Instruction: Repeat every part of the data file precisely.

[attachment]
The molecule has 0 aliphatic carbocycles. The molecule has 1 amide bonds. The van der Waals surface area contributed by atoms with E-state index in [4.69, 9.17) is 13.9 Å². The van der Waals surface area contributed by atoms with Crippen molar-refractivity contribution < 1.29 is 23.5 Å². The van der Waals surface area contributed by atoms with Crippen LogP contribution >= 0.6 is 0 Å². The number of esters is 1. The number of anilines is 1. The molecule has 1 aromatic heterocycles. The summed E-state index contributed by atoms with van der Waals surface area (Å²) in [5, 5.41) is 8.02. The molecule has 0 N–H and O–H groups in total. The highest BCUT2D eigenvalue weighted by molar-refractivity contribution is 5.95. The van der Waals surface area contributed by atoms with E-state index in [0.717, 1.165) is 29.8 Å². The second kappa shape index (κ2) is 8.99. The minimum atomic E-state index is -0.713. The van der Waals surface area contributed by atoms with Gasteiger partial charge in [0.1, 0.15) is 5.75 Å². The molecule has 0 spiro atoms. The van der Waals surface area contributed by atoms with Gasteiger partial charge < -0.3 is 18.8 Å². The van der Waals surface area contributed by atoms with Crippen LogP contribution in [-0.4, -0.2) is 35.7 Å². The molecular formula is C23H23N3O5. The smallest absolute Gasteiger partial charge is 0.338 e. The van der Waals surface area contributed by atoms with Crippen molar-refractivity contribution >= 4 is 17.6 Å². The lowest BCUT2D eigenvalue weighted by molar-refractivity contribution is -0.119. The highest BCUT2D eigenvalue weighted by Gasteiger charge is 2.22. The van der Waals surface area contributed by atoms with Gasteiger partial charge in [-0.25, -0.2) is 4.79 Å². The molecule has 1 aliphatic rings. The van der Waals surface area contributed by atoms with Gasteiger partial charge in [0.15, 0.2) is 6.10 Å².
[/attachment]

The molecule has 0 aliphatic carbocycles. The molecule has 1 amide bonds. The van der Waals surface area contributed by atoms with E-state index in [4.69, 9.17) is 13.9 Å². The van der Waals surface area contributed by atoms with Crippen molar-refractivity contribution < 1.29 is 23.5 Å². The van der Waals surface area contributed by atoms with Crippen LogP contribution >= 0.6 is 0 Å². The number of esters is 1. The number of anilines is 1. The molecule has 1 aromatic heterocycles. The summed E-state index contributed by atoms with van der Waals surface area (Å²) in [5, 5.41) is 8.02. The molecule has 0 N–H and O–H groups in total. The highest BCUT2D eigenvalue weighted by molar-refractivity contribution is 5.95. The van der Waals surface area contributed by atoms with E-state index in [0.717, 1.165) is 29.8 Å². The second kappa shape index (κ2) is 8.99. The minimum atomic E-state index is -0.713. The van der Waals surface area contributed by atoms with Gasteiger partial charge in [0.1, 0.15) is 5.75 Å². The molecule has 0 spiro atoms. The van der Waals surface area contributed by atoms with Gasteiger partial charge < -0.3 is 18.8 Å². The van der Waals surface area contributed by atoms with Crippen LogP contribution in [-0.4, -0.2) is 35.7 Å². The molecular formula is C23H23N3O5. The smallest absolute Gasteiger partial charge is 0.338 e. The van der Waals surface area contributed by atoms with Crippen molar-refractivity contribution >= 4 is 17.6 Å². The lowest BCUT2D eigenvalue weighted by molar-refractivity contribution is -0.119. The highest BCUT2D eigenvalue weighted by Gasteiger charge is 2.22. The van der Waals surface area contributed by atoms with Gasteiger partial charge in [-0.25, -0.2) is 4.79 Å². The molecule has 1 aliphatic rings. The van der Waals surface area contributed by atoms with Gasteiger partial charge in [0.15, 0.2) is 6.10 Å².